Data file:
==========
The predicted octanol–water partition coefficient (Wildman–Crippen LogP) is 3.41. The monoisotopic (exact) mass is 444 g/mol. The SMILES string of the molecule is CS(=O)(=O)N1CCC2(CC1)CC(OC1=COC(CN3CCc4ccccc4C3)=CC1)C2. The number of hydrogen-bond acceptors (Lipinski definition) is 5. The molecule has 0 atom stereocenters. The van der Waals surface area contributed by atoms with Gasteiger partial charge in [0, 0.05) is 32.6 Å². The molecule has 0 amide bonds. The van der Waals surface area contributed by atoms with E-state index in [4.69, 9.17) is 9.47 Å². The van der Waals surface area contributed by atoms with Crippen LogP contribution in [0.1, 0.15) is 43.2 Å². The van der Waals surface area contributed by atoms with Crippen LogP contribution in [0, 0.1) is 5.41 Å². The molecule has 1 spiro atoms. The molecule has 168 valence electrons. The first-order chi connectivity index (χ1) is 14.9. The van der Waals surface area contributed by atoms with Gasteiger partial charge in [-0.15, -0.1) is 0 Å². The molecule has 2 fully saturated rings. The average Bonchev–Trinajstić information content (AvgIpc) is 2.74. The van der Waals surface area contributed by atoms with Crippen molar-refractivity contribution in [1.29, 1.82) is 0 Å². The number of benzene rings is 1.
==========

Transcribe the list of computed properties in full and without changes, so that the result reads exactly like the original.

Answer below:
The predicted octanol–water partition coefficient (Wildman–Crippen LogP) is 3.41. The monoisotopic (exact) mass is 444 g/mol. The SMILES string of the molecule is CS(=O)(=O)N1CCC2(CC1)CC(OC1=COC(CN3CCc4ccccc4C3)=CC1)C2. The number of hydrogen-bond acceptors (Lipinski definition) is 5. The molecule has 0 atom stereocenters. The van der Waals surface area contributed by atoms with Gasteiger partial charge in [0, 0.05) is 32.6 Å². The molecule has 0 amide bonds. The van der Waals surface area contributed by atoms with E-state index in [4.69, 9.17) is 9.47 Å². The van der Waals surface area contributed by atoms with Crippen LogP contribution in [0.1, 0.15) is 43.2 Å². The van der Waals surface area contributed by atoms with Crippen LogP contribution in [0, 0.1) is 5.41 Å². The molecule has 1 spiro atoms. The molecule has 168 valence electrons. The first-order chi connectivity index (χ1) is 14.9. The van der Waals surface area contributed by atoms with Gasteiger partial charge in [-0.15, -0.1) is 0 Å². The molecule has 2 fully saturated rings. The average Bonchev–Trinajstić information content (AvgIpc) is 2.74. The van der Waals surface area contributed by atoms with Crippen molar-refractivity contribution in [1.29, 1.82) is 0 Å². The number of benzene rings is 1.